By user5646735


2017-02-28 19:00:39 8 Comments

I have a goroutine that calls a function and with a special parameter i want to start or stop this goroutine. My problem is that this code never stops my goroutine, it creates everytime a new job.

quit := make(chan bool)
run := make(chan bool)

    go func() {
        for {
            select {
            case <-quit:
                close(run)
            case <-run:
                myFunc(c)
            default:
            }
        }
    }()

    if x == true {
        quit <- true
    } else {
        run <- true
    }

How do I stop my routine?

3 comments

@Kaveh Shahbazian 2017-02-28 21:15:34

This problem has two parts.

First we need to stop child goroutines somehow in a way that even if a parent goroutines stops, all it's children should get notified and stop - a hierarchy of stop signals that goes down but not up.

On the other hand the parent needs to wait for it's children until they are done. Otherwise we would return from a goroutine or even exit from the app before some goroutines are finished properly.

For simplicity we ignore implementing error handling, timeouts and the like.

For handling the first problem we use context.Context which gives us a nice hierarchy of execution context handling tools and for solving the second problem we use sync.WaitGroup which allows us to wait for a group of goroutines to complete their tasks. A simple demonstration would be:

func main() {
    all := &sync.WaitGroup{}
    rootCtx, rootCancel := context.WithCancel(context.Background())

    all.Add(1)
    go level1(rootCtx, all)

    // just to simulate stop, we could use an os signal instead
    // app ends after 3 seconds
    go func() {
        time.Sleep(time.Second * 3)
        rootCancel()
    }()

    all.Wait()
}

func level1(parent context.Context, all *sync.WaitGroup) {
    defer all.Done()
    l1Ctx, l1Cancel := context.WithCancel(parent)
    defer l1Cancel()

    for i := 0; i < 3; i++ {
        all.Add(1)
        go level2(l1Ctx, all)
    }

    for {
        select {
        case <-parent.Done():
            return
        // other cases if any,
        // this is a sample
        case <-time.After(time.Second):
            log.Println(`level1`)
        }
    }
}

func level2(parent context.Context, all *sync.WaitGroup) {
    defer all.Done()
    for {
        select {
        case <-parent.Done():
            return
        case <-time.After(time.Second):
            log.Println(`level2`)
        }
    }
}

Which gives us some output like:

[  info ] level2
[  info ] level2
[  info ] level2
[  info ] level1
[  info ] level2
[  info ] level1
[  info ] level2
[  info ] level2

Currently there is no official package that provide a functionality which combines context.Context and sync.WaitGroup. The nearest thing is an errgroup which can resemble this functionality with some hacks.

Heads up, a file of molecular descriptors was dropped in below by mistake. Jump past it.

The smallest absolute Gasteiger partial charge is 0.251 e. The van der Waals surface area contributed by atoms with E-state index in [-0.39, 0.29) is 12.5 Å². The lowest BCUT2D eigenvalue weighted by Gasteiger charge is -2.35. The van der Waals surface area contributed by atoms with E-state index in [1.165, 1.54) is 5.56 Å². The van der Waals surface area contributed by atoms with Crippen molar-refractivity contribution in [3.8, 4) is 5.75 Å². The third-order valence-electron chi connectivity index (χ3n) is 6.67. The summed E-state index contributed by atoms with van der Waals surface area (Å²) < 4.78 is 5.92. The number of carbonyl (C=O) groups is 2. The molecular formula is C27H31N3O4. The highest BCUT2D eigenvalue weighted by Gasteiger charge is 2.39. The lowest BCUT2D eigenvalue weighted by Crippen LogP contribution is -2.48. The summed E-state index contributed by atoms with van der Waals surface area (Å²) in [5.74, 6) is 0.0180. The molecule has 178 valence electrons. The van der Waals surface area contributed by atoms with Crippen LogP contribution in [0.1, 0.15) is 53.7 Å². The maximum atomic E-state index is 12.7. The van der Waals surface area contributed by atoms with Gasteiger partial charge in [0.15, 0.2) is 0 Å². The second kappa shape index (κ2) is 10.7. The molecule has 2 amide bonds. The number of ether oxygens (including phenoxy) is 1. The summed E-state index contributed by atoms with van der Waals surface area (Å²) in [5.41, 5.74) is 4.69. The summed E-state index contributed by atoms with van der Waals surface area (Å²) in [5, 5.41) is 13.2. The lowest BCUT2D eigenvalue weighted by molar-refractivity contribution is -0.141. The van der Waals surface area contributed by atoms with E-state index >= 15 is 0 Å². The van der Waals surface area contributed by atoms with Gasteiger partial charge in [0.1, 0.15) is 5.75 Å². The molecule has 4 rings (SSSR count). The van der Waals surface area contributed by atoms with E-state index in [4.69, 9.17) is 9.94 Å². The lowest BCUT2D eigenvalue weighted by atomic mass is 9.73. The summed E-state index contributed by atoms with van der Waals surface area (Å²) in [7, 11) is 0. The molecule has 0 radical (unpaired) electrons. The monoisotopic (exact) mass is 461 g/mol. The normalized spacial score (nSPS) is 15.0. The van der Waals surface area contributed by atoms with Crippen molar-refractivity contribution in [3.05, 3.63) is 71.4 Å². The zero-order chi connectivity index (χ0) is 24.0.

@Sascha 2017-02-28 19:22:02

Here's an isolated commented runable version of how such a signaling system might be implemented.

package main

import (
    "time"
    "log"
)

func main() {
    statusChannel := make(chan bool)
    go applicationLoop(statusChannel)

    // reasonably random outcome for testing
    if time.Now().Unix() % 2 == 0 {
        statusChannel<-true
    } else {
        statusChannel<-false
    }

    for {
        // busy loop for testing
        time.Sleep(1000)
    }
}

func applicationLoop(statusChannel chan bool) {
    defer close(statusChannel)
    for {
        log.Printf("waiting for signal...\n")
        shouldContinue := <-statusChannel
        if !shouldContinue {
            log.Print("received false, breaking...\n")
            break
        }
        // run your code here
        // you should use a second channel to return results, as the channel is not buffered
        log.Print("working...\n")
    }
}

Do note that sending a value to statusChannel while is is not listening for a value will make the example blow up in your face. Either use a buffered channel or a channel that signals back to main when the goroutine is back to listening for a signal.

@user5646735 2017-02-28 20:11:13

That's it! It runs, thank you!

@Kaedys 2017-02-28 20:13:48

No reason to do a read from the channel and then check the value. You can read from the channel directly in the if statement: if !<-statusChannel {. Example: play.golang.org/p/3q5jpC19rW. You can also compress the send on the status channel by simply unconditionally sending the results of boolean expression you're currently using as the if statement's condition.

@Dean Elbaz 2017-02-28 19:08:08

When you close the run channel, case <-run will always trigger: listening on a closed channel returns a zero value immediately.

if you want to stop the goroutine, you should return after you get the <-quit signal.

As a side note, your default: clause makes the for loop actively work, you should get rid of it (you will still be listening on both channels)

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